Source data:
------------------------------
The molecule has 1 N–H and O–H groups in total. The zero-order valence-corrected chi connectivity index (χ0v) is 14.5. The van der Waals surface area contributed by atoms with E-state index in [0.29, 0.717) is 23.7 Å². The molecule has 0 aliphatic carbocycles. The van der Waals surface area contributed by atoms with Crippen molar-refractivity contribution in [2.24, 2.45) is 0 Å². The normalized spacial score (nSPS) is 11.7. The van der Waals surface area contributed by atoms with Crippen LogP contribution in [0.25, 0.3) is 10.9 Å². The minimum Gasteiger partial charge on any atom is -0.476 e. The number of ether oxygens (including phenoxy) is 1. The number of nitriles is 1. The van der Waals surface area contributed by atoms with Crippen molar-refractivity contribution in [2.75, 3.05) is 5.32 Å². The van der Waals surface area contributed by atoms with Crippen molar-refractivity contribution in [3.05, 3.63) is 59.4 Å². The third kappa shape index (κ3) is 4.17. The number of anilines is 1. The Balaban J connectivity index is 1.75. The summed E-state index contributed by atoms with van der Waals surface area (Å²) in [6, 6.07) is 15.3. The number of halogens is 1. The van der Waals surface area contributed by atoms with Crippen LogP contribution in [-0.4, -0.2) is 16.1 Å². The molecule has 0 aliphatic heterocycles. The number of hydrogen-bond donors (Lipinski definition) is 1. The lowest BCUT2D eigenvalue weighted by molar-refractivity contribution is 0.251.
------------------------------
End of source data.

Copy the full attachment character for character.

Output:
The molecule has 1 N–H and O–H groups in total. The zero-order valence-corrected chi connectivity index (χ0v) is 14.5. The van der Waals surface area contributed by atoms with E-state index in [0.29, 0.717) is 23.7 Å². The molecule has 0 aliphatic carbocycles. The van der Waals surface area contributed by atoms with Crippen molar-refractivity contribution in [2.24, 2.45) is 0 Å². The normalized spacial score (nSPS) is 11.7. The van der Waals surface area contributed by atoms with Crippen LogP contribution in [0.25, 0.3) is 10.9 Å². The minimum Gasteiger partial charge on any atom is -0.476 e. The number of ether oxygens (including phenoxy) is 1. The number of nitriles is 1. The van der Waals surface area contributed by atoms with Crippen molar-refractivity contribution in [2.75, 3.05) is 5.32 Å². The van der Waals surface area contributed by atoms with Crippen molar-refractivity contribution in [3.05, 3.63) is 59.4 Å². The third kappa shape index (κ3) is 4.17. The number of anilines is 1. The Balaban J connectivity index is 1.75. The summed E-state index contributed by atoms with van der Waals surface area (Å²) in [6, 6.07) is 15.3. The number of halogens is 1. The van der Waals surface area contributed by atoms with Crippen LogP contribution in [-0.4, -0.2) is 16.1 Å². The molecule has 0 aliphatic heterocycles. The number of hydrogen-bond donors (Lipinski definition) is 1. The lowest BCUT2D eigenvalue weighted by molar-refractivity contribution is 0.251.